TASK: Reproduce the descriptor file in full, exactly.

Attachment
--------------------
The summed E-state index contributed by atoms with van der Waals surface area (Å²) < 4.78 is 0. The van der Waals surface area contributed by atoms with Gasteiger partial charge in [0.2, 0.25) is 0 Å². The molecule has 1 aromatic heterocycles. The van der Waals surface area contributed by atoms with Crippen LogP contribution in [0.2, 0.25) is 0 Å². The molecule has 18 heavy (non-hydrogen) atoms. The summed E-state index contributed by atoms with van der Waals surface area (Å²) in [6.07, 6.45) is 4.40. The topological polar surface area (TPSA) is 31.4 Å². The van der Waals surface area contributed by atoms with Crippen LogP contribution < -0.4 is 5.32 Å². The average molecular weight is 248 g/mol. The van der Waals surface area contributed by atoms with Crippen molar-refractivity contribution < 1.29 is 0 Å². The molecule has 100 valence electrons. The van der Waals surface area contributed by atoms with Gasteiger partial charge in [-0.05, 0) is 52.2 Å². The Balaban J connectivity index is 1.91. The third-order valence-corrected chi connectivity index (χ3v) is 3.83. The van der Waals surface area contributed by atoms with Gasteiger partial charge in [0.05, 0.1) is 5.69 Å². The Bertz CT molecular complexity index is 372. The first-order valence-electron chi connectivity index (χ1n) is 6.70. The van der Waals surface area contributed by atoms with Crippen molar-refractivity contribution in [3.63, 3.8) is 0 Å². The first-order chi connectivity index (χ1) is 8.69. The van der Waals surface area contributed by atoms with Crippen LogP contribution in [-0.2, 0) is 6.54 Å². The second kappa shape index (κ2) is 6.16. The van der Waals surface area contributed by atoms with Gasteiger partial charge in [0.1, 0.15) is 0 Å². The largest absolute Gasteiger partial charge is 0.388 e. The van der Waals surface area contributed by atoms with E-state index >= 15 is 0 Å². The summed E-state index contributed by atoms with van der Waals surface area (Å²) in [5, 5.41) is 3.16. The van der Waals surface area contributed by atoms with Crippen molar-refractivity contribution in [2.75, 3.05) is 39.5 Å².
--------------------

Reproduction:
The summed E-state index contributed by atoms with van der Waals surface area (Å²) < 4.78 is 0. The van der Waals surface area contributed by atoms with Gasteiger partial charge in [0.2, 0.25) is 0 Å². The molecule has 1 aromatic heterocycles. The van der Waals surface area contributed by atoms with Crippen LogP contribution in [0.2, 0.25) is 0 Å². The molecule has 18 heavy (non-hydrogen) atoms. The summed E-state index contributed by atoms with van der Waals surface area (Å²) in [6.07, 6.45) is 4.40. The topological polar surface area (TPSA) is 31.4 Å². The van der Waals surface area contributed by atoms with Crippen LogP contribution < -0.4 is 5.32 Å². The average molecular weight is 248 g/mol. The van der Waals surface area contributed by atoms with Crippen molar-refractivity contribution < 1.29 is 0 Å². The molecule has 100 valence electrons. The van der Waals surface area contributed by atoms with Gasteiger partial charge in [-0.05, 0) is 52.2 Å². The Balaban J connectivity index is 1.91. The third-order valence-corrected chi connectivity index (χ3v) is 3.83. The van der Waals surface area contributed by atoms with Gasteiger partial charge in [0.05, 0.1) is 5.69 Å². The Bertz CT molecular complexity index is 372. The first-order valence-electron chi connectivity index (χ1n) is 6.70. The van der Waals surface area contributed by atoms with Crippen molar-refractivity contribution in [3.63, 3.8) is 0 Å². The first-order chi connectivity index (χ1) is 8.69. The van der Waals surface area contributed by atoms with Crippen LogP contribution in [-0.2, 0) is 6.54 Å². The second kappa shape index (κ2) is 6.16. The van der Waals surface area contributed by atoms with Gasteiger partial charge in [0.1, 0.15) is 0 Å². The largest absolute Gasteiger partial charge is 0.388 e. The van der Waals surface area contributed by atoms with E-state index >= 15 is 0 Å². The summed E-state index contributed by atoms with van der Waals surface area (Å²) in [5, 5.41) is 3.16. The van der Waals surface area contributed by atoms with Crippen molar-refractivity contribution in [2.75, 3.05) is 39.5 Å².